Arisman, Executive Director of Centre for Southeast Asian Studies​(Photo: VNA)

Jakarta (VNA) – Terrorism has become a regional issue, which requires members of the Association of Southeast Asian Nations (ASEAN) to tighten coordination to prevent terrorist attacks.

Arisman, Executive Director of Centre for Southeast Asian Studies, made the remark in a recent interview granted to Vietnam News Agency correspondents in Indonesia.

The cooperation is not only the collaboration among anti-terrorism agencies such as sharing information and experience and coordination of actions, but it should be comprehensive in order to ensure people in the region live in a peaceful and stable environment. 

The developments in the southern Philippine city of Marawi could be consider a warning for the regional stability, he said, adding that it could be followed by similar incidents in Indonesia, Malaysia and other regional countries.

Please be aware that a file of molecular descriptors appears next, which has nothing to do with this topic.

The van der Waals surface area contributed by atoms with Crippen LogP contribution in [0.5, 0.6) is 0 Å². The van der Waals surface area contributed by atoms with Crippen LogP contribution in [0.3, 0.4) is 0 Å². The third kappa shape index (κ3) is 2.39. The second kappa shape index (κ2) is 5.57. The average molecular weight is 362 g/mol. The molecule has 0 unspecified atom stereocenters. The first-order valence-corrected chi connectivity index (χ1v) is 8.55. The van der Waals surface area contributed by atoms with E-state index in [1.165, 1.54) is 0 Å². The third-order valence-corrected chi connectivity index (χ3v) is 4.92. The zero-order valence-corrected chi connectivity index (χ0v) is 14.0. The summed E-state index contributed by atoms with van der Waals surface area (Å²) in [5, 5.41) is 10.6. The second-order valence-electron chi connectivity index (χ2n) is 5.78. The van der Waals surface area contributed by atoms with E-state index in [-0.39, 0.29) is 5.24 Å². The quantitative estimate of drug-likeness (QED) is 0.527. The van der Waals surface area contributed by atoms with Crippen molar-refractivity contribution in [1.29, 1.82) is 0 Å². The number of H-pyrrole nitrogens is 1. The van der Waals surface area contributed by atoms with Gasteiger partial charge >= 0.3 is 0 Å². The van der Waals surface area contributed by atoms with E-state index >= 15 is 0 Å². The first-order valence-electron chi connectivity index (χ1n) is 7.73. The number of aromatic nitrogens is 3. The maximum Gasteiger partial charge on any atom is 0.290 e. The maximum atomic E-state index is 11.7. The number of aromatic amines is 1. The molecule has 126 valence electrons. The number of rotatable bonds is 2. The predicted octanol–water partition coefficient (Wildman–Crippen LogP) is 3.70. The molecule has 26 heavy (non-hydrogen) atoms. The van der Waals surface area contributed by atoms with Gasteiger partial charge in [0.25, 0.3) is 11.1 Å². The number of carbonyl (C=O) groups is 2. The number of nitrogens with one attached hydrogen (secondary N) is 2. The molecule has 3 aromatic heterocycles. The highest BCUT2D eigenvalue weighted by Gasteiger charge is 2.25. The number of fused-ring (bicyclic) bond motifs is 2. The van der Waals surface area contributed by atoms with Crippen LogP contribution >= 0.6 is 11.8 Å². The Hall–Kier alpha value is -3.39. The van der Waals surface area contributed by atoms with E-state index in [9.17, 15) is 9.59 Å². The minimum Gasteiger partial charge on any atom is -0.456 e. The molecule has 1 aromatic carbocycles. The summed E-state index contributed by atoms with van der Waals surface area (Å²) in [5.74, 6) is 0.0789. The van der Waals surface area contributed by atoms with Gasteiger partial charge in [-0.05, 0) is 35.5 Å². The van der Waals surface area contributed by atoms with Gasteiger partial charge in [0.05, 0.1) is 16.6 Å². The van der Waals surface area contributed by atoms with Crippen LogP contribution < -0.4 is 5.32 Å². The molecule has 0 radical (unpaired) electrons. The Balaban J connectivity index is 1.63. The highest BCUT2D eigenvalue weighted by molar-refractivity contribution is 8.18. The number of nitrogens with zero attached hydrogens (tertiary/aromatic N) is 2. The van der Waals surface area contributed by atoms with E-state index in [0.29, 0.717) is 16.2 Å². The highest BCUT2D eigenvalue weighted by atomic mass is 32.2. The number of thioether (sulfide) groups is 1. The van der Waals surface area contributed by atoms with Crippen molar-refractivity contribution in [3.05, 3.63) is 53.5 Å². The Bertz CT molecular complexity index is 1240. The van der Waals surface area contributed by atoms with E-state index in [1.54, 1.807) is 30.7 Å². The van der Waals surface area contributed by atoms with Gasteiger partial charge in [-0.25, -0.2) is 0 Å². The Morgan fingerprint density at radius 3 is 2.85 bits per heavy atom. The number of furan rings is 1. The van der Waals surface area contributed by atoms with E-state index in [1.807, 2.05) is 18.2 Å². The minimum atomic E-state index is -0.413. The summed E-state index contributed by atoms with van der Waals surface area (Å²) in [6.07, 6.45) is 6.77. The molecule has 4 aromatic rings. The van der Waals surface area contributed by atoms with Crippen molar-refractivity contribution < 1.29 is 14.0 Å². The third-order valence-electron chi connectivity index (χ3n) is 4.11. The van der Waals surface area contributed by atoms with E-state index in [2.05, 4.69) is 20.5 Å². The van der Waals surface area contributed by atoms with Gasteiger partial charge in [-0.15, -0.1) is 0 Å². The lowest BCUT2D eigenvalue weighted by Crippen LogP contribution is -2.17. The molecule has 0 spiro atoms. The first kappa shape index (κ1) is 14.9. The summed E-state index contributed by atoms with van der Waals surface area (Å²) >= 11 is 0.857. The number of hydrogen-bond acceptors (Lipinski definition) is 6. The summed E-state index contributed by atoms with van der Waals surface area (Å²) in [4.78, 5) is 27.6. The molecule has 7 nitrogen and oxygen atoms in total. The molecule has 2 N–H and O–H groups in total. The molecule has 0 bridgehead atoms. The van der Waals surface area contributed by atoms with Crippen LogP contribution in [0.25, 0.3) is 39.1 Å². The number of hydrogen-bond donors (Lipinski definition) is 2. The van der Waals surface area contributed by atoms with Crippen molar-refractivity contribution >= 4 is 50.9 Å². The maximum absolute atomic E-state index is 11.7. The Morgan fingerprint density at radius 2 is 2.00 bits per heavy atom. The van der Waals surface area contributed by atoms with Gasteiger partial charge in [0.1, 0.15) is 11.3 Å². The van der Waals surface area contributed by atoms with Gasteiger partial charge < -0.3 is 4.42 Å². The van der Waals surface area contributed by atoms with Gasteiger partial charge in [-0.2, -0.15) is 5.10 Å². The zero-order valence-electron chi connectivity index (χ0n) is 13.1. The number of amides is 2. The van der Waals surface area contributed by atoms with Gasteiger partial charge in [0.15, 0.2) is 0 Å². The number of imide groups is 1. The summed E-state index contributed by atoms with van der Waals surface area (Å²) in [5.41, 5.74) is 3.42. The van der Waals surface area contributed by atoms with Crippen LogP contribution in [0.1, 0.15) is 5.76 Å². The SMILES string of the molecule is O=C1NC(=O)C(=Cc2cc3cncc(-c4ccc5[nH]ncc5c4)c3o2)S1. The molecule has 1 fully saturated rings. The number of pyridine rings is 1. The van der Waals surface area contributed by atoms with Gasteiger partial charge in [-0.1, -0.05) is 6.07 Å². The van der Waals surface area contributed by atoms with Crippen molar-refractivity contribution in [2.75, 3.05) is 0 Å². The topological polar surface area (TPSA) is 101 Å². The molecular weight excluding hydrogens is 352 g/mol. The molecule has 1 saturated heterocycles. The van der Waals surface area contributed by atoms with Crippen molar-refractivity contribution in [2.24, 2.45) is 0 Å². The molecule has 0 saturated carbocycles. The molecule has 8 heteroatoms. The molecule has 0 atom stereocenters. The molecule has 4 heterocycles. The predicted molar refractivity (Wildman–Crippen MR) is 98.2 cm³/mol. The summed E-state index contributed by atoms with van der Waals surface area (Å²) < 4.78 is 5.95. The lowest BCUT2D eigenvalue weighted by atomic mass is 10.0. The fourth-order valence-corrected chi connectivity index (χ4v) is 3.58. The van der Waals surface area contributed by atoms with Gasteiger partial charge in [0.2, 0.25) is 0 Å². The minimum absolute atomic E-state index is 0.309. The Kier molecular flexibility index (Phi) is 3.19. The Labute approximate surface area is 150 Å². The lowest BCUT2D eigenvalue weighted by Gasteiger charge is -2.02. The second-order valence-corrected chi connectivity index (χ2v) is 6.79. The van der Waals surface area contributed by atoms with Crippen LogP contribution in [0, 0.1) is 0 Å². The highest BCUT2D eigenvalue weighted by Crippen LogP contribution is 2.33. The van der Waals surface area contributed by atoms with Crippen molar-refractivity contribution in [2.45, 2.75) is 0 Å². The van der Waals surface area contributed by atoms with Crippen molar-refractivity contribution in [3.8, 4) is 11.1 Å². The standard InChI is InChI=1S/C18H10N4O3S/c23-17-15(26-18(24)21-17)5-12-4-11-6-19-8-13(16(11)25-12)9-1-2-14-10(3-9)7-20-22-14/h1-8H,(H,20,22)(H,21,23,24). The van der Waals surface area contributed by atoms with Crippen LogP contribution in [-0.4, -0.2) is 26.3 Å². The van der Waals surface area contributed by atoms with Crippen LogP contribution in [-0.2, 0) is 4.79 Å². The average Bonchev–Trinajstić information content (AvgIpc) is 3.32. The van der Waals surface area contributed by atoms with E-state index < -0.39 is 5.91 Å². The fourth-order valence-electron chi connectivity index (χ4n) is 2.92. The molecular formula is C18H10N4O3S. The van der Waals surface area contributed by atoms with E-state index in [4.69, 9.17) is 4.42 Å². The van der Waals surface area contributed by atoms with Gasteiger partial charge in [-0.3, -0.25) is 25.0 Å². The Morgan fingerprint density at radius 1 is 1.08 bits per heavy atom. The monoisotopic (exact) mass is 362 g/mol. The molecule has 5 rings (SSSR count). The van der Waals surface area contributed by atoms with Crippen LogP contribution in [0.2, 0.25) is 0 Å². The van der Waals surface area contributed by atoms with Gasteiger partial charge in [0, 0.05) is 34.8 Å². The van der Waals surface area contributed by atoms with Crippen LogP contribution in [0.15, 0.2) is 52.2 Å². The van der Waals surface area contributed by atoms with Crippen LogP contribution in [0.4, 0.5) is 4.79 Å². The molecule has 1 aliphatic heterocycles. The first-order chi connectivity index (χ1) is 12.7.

Arisman was of the view that terrorism dangers are the same in regional countries, especially in Indonesia, Malaysia, and the Philippines, since terrorist elements have built a widespread network in the region with relations with the Al-Qaeda terrorist group and the self-claimed Islamic State (IS).

The “tentacle” of the IS has reached Southeast Asia and is taking root in the region, he commented.

He particularly expressed his concern over the dangerous rise of extremism in Indonesia, which has the world’s largest Islamic population.

Indonesia has established an anti-terrorism agency and counter-terror Densus 88 to quest for terrorist elements, he said.

Fighting terrorism is the responsibility of not only the government and specialised forces but also the community, society and every citizen, he added.-VNA